If the claimant was injured by lightning (it being conceded she was engaged in her employment at the time) she is entitled to compensation. Fort Pierce Growers Ass'n v. Storey, 158 Fla. 192, 29 So. 2d 205.

Our study of the record in this case convinces us that the Deputy Commissioner fell into error because the effect of his construction of the word "trauma" limited it to an outwardly visible bodily injury; a wound visible to the eye such as a cut, abrasion or the sort. Trauma is defined in Black's Law Dictionary (4th ed., 1951) as, "In medical jurisprudence. A wound; any injury to the body caused by external violence." In Webster's Collegiate Dictionary, (5th ed., 1943) the word is defined as, "An injury, wound, shock or the resulting condition or neurosis." (Emphasis added.) We find no definition which limits the word to a visible injury. Many serious accidental injuries especially those affecting internal organs are not visible to the eye, and yet we know that such constitute a great part of compensable injuries. An injury to the brain is seldom observable except by symptoms. Insanity, resulting from an injury received in the course of employment, is compensable. See Ford Motor Co. v. Industrial Commission, 355 Ill. 490, 189 N.E. 498; Greenberg v. Solomonick, 272 App.Div. 851, 70 N.Y.S.2d 388, affirmed 298 N.Y. 911, 85 N.E.2d 57.

We do not agree that City Ice & Fuel Division v. Smith, Fla. 1952, 56 So. 2d 329, supports the findings and conclusions of the Deputy Commissioner. The facts there were so entirely different from those in this case that it cannot be said to be authority for respondent. One major difference in these cases is that in the Smith case there was a considerable lapse of time between the alleged injury to Smith in the traffic accident and the diagnosis that he was suffering from conversion hysteria and possible dementia praecox, catatonic type; whereas in the instant case a perfectly healthy and normal woman was almost instantaneously transformed to a condition sufficiently serious to necessitate hospitalization for over two months and to render her unable to work for nearly four months. Another difference is the nature of the force causing the alleged injury, a most important factor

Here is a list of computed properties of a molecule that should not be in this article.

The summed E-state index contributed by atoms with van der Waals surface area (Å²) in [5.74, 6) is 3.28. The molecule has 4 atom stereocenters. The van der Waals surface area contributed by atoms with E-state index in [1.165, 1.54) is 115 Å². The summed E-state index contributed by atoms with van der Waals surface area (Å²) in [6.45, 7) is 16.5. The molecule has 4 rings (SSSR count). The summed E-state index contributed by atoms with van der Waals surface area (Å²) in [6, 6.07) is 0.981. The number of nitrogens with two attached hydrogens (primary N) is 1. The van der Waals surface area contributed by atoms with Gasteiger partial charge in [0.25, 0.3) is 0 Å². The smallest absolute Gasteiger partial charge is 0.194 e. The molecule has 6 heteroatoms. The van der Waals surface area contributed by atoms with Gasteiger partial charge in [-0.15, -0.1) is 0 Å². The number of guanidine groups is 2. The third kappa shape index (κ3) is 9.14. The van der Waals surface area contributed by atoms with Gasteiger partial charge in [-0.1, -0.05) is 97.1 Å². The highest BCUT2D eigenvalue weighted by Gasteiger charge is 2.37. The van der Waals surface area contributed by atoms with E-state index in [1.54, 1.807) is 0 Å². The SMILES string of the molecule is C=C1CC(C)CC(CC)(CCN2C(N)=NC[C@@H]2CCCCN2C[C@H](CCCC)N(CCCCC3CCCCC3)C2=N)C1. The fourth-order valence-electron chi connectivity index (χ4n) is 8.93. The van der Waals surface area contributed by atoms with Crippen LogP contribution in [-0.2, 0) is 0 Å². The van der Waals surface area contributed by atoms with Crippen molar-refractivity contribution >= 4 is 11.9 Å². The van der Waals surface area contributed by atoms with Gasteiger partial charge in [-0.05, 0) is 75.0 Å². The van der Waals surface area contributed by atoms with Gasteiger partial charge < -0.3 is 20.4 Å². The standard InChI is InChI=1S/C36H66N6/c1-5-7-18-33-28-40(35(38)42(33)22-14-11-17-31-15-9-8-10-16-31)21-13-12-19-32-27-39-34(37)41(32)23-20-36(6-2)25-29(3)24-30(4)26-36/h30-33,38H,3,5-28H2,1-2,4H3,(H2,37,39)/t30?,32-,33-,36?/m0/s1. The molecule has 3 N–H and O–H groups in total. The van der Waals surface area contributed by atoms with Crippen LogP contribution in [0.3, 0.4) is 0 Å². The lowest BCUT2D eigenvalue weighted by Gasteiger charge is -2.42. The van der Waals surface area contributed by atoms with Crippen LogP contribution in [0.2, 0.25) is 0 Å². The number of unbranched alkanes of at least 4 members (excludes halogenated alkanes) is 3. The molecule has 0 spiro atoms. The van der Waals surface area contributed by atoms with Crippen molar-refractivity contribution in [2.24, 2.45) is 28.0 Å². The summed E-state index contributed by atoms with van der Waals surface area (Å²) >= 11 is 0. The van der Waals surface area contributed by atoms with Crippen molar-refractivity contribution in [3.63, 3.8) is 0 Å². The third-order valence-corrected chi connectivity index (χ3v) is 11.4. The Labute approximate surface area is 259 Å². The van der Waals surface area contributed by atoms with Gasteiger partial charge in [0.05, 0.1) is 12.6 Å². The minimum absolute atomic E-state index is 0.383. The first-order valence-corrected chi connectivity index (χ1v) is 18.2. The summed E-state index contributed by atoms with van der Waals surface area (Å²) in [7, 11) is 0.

We hold that the evidence before the Commissioner, undisputed and unanswered, established that an injury had occurred to the claimant on June 14, 1951, when the events related herein took place, and that the only logical explanation of the cause of the injury was that the claimant was struck by lightning. The combination of the many events occurring so suddenly and the injury of the claimant following so closely can lead to no other conclusion. Under such circumstances, the burden was on the carrier or employer to overcome this proof by showing that another cause of the injury was more logical and consonant with reason. The carrier and employer failed to carry this burden in fact, neither made an affort to do so. Even if the cause was doubtful it would be our duty under the law and the basic philosophy of Workmen's Compensation Acts to resolve such doubt in favor of the claimant. See American Airmotive Corp. v. Moore, Fla. 1952, 62 So. 2d 37.

The order appealed from is hereby reversed and the cause is hereby remanded for further proceedings consonant with these views.

THOMAS, Acting C.J., HOBSON, J., and HOLT, Associate Justice, concur.